Healthcare and pharmaceutical trends 2019

Optimism wanes worldwide, part of PwC’s 22nd CEO Survey trends series

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2019 is a year of transition, with growing economic uncertainty percolating, data science and artificial intelligence (AI) primed for breakouts, and rising costs and resource constraints impacting decision-making on all levels. How can healthcare and pharmaceutical CEOs shore up and improve existing capabilities and revenue streams and move gingerly into new markets and digital solutions?

Key insights

Growth confidence shrinks

Industry CEOs anticipate an economic rough patch ahead, with only 38% of healthcare and 41% of pharma CEOs expressing optimism about global growth in 2019, down from 67% and 51% in 2018. Similarly, CEO confidence in future organisational growth has dampened over the past year. CEOs cited policy uncertainty and overregulation as the primary threats to growth. Other concerns include international trade tensions and uncertainty accompanying the nationalist political sentiments currently sweeping the globe.  

Hiring is down, up-skilling is up

Facing economic uncertainty, industry CEOs will take a cautious approach to hiring. Only 54% expect to increase the headcounts in their organizations in 2019 down from 71% in 2018. A deficit in supply of skilled workers was a top concern of CEOs. To close the skills gap, nearly half of CEOs advocate primarily for retraining or up-skilling their existing workforce to gain essential skills, while another quarter believe in the merits of establishing strong talent pipelines directly from educational institutions.

Mountains of data, molehills of intelligence

Despite the vast stores of raw data available, precious little gets translated into actionable intelligence that CEOs can use. This information gap was pronounced in the latest survey: 93% of industry CEOs place a high value on data about brand and reputation, yet only 28% are furnished with adequate data. Similarly, 93% place a premium on customer preference data, but only 17% are satisfied with their data. CEOs cited a number of factors, including data siloing, subpar analytical talent and lack of information sharing within their organisations.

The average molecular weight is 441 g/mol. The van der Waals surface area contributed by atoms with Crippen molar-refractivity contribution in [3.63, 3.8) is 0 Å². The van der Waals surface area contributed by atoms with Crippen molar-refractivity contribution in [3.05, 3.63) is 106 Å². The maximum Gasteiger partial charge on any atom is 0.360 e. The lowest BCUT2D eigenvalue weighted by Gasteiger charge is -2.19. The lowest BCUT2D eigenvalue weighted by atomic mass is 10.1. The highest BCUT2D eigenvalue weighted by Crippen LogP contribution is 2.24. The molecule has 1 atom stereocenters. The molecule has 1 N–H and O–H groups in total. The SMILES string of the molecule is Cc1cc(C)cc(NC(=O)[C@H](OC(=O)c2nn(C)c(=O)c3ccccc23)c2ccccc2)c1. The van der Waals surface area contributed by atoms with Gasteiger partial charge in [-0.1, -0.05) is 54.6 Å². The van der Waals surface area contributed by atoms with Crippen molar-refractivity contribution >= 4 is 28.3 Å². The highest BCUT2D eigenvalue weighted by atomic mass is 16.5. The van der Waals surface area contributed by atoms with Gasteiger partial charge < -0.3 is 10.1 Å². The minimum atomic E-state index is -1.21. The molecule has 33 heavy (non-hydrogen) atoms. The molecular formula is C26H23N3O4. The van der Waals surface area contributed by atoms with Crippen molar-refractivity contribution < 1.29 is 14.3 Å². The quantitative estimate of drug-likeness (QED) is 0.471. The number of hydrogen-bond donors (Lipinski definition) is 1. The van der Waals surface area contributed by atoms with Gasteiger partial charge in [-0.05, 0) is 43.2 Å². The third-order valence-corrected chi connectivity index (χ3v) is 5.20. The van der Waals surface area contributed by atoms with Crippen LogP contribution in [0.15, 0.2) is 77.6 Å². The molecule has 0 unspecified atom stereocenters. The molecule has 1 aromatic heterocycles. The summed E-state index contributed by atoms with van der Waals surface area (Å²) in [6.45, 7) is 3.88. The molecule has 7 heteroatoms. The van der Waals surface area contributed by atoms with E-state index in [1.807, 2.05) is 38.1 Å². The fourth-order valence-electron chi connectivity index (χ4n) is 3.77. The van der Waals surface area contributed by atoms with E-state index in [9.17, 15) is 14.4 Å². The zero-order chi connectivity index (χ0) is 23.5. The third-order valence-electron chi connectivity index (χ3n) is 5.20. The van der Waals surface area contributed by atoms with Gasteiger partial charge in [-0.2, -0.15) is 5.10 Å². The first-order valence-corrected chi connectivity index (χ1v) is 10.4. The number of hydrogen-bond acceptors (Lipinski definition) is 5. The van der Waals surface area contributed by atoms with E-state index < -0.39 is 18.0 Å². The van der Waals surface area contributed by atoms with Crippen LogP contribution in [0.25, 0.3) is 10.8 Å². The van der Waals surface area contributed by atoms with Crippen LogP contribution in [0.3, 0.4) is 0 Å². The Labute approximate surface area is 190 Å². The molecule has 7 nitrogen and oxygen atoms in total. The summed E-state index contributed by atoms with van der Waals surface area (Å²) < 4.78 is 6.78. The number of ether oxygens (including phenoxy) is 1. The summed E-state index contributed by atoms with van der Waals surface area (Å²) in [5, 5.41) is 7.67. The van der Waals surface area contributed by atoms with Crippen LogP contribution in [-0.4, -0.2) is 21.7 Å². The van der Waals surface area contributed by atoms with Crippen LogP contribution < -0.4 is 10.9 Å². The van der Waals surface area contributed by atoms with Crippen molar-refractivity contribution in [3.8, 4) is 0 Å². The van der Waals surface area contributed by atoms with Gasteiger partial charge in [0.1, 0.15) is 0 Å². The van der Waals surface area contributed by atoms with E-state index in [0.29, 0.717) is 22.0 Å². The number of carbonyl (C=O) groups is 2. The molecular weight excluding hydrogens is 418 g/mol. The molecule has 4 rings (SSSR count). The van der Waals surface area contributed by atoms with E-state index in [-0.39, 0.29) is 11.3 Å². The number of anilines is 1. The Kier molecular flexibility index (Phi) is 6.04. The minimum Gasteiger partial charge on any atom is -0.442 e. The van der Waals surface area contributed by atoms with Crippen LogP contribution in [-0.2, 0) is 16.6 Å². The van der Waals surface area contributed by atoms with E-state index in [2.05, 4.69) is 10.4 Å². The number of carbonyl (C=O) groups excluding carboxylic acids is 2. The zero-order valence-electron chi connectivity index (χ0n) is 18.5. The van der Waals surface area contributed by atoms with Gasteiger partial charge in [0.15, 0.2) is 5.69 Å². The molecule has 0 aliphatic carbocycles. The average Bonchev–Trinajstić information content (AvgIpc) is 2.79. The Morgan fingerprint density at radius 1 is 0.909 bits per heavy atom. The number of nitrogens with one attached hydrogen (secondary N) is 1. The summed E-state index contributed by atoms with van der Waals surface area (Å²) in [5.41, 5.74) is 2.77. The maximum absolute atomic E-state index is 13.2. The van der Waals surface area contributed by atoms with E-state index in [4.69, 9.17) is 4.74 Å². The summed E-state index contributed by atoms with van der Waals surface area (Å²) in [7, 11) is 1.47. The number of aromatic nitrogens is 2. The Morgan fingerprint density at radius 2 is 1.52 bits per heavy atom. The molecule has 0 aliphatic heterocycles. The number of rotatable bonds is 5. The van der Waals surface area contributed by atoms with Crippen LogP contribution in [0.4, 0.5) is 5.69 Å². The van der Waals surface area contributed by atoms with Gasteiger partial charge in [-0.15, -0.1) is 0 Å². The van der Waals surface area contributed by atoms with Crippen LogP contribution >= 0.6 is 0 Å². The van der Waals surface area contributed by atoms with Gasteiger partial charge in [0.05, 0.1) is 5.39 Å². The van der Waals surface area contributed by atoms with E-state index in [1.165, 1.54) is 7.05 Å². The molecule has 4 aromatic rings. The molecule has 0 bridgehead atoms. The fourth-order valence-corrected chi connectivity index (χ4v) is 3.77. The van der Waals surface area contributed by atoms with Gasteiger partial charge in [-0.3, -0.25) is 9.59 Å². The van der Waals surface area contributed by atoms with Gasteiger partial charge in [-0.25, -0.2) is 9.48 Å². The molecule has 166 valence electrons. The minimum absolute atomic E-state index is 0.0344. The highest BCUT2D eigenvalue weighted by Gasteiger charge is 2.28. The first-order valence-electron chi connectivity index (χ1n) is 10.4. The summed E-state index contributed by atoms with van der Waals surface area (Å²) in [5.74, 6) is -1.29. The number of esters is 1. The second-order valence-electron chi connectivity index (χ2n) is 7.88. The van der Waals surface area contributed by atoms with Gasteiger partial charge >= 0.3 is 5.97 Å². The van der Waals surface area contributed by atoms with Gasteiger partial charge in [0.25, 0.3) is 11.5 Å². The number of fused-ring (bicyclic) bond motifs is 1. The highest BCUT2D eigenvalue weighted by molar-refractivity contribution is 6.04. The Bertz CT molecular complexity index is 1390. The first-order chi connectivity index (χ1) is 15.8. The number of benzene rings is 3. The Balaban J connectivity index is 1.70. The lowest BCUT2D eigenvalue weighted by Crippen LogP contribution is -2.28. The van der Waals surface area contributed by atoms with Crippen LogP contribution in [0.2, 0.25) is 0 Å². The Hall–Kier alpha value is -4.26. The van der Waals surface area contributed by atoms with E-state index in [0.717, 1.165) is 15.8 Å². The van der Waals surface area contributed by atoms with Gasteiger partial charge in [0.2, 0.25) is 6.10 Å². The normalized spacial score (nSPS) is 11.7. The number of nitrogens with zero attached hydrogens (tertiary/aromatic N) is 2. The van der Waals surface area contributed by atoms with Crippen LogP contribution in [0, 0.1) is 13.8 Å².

Going slow on AI

PwC estimates AI will contribute US$15.7tn in global GDP gains by 2030. 78% of healthcare and pharma CEOs are enticed by AI’s potential to transform the way they do business. Yet a mere 2% have implemented AI initiatives on a wide scale, and a third have no AI plans currently. Trust is a major impediment. AI shows dazzling potential in areas such as diagnosing illness and developing treatment plans. But the ability to quantify and explain AI’s value to society will drive the rate of adoption in the industry, according to 82% of CEOs.

What keeps CEOs awake at night

Rising costs and their ensuing pressures on governments, private sector payers and consumers is the top concern of 93% of healthcare and 81% of pharma CEOs. At the same time, 86% of healthcare and 82% of pharma CEOs are doing more with fewer resources, including a projected shortage of 12.9 million healthcare professionals by 2025. Still another pressing concern is addressing social determinants of health, such as housing, nutrition, education, as well as a global trend of increasing wealth disparity, according to 68% of healthcare and 49% of pharma CEOs. Increasingly, preventive behaviors are seen as the grail of healthcare.

Contact us

Kelly Barnes

Global and US Health Industries Leader, PwC United States

Tel: +1 (214) 754 5172

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